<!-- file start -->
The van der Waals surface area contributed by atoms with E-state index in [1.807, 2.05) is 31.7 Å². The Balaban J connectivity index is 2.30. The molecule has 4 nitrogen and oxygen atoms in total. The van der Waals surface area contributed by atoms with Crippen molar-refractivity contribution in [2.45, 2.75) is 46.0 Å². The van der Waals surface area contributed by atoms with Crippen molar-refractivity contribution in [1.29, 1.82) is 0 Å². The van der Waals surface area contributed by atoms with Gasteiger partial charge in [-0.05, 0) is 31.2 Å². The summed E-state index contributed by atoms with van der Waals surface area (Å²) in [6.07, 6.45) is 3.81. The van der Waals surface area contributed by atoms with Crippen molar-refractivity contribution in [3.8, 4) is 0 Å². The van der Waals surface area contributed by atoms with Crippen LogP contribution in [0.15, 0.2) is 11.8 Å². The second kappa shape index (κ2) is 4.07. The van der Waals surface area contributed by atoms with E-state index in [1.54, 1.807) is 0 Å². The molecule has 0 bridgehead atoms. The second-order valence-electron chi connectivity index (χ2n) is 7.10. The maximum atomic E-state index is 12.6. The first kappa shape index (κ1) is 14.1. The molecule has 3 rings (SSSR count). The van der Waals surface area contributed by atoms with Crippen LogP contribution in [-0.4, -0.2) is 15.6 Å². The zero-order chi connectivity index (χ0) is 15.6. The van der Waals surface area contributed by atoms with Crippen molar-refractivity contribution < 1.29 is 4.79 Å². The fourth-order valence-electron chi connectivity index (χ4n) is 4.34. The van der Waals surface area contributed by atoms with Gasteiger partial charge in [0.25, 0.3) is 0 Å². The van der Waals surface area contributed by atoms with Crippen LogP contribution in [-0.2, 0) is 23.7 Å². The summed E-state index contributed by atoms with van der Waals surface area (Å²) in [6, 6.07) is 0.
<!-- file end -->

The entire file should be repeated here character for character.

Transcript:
The van der Waals surface area contributed by atoms with E-state index in [1.807, 2.05) is 31.7 Å². The Balaban J connectivity index is 2.30. The molecule has 4 nitrogen and oxygen atoms in total. The van der Waals surface area contributed by atoms with Crippen molar-refractivity contribution in [2.45, 2.75) is 46.0 Å². The van der Waals surface area contributed by atoms with Crippen molar-refractivity contribution in [1.29, 1.82) is 0 Å². The van der Waals surface area contributed by atoms with Gasteiger partial charge in [-0.05, 0) is 31.2 Å². The summed E-state index contributed by atoms with van der Waals surface area (Å²) in [6.07, 6.45) is 3.81. The van der Waals surface area contributed by atoms with Crippen molar-refractivity contribution in [3.8, 4) is 0 Å². The van der Waals surface area contributed by atoms with Crippen LogP contribution in [0.15, 0.2) is 11.8 Å². The second kappa shape index (κ2) is 4.07. The van der Waals surface area contributed by atoms with E-state index in [1.54, 1.807) is 0 Å². The molecule has 0 bridgehead atoms. The second-order valence-electron chi connectivity index (χ2n) is 7.10. The maximum atomic E-state index is 12.6. The first kappa shape index (κ1) is 14.1. The molecule has 3 rings (SSSR count). The van der Waals surface area contributed by atoms with Crippen LogP contribution in [-0.4, -0.2) is 15.6 Å². The zero-order chi connectivity index (χ0) is 15.6. The van der Waals surface area contributed by atoms with Crippen molar-refractivity contribution < 1.29 is 4.79 Å². The fourth-order valence-electron chi connectivity index (χ4n) is 4.34. The van der Waals surface area contributed by atoms with Gasteiger partial charge in [0.25, 0.3) is 0 Å². The van der Waals surface area contributed by atoms with Crippen LogP contribution in [-0.2, 0) is 23.7 Å². The summed E-state index contributed by atoms with van der Waals surface area (Å²) in [6, 6.07) is 0.